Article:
Sunday, December 23, 2007

Doris Lessing on the importance of books

A long speech that she gave after winning the Nobel Prize in literature...
The importance of books and storytellers, and how books are rare but cherished in Africa. excerpt:

There is a goat trying to find sustenance in some aged grass. The headmaster has embezzled the school funds and is suspended. My friend doesn't have any money because everyone, pupils and teachers, borrow from him when he is paid and will probably never pay it back. The pupils range from six to 26, because some who did not get schooling as children are here to make it up. Some pupils walk many miles every morning, rain or shine and across rivers. They cannot do homework because there is no electricity in the villages, and you can't study easily by the light of a burning log. The girls have to fetch water and cook before they set off for school and when they get back.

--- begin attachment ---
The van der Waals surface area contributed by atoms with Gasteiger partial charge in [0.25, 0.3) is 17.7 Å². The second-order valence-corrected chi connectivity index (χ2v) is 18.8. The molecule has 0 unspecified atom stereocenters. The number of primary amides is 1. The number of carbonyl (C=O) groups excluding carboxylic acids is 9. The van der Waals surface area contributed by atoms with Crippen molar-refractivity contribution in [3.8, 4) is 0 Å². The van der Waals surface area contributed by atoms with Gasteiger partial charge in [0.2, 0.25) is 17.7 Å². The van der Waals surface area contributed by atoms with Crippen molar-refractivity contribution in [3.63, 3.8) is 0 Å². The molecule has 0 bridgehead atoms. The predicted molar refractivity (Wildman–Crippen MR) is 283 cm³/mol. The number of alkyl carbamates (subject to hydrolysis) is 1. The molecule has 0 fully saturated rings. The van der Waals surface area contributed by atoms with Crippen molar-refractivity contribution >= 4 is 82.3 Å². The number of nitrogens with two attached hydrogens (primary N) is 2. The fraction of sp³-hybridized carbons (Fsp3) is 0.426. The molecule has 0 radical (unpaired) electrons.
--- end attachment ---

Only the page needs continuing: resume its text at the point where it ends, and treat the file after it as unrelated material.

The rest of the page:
As I sit with my friend in his room, people shyly drop in, and everyone begs for books. "Please send us books when you get back to London," one man says. "They taught us to read but we have no books." Everybody I met, everyone, begged for books.

I was there some days. The dust blew. The pumps had broken and the women were having to fetch water from the river. Another idealistic teacher from England was rather ill after seeing what this "school" was like.

On the last day they slaughtered the goat. They cut it into bits and cooked it in a great tin. This was the much anticipated end-of-term feast: boiled goat and porridge. I drove away while it was still going on, back through the charred remains and stumps of the forest.

I do not think many of the pupils of this school will get prizes.

The next day I am to give a talk at a school in North London, a very good school. It is a school for boys, with beautiful buildings and gardens. The children here have a visit from some well-known person every week: these may be fathers, relatives, even mothers of the pupils; a visit from a celebrity is not unusual for them.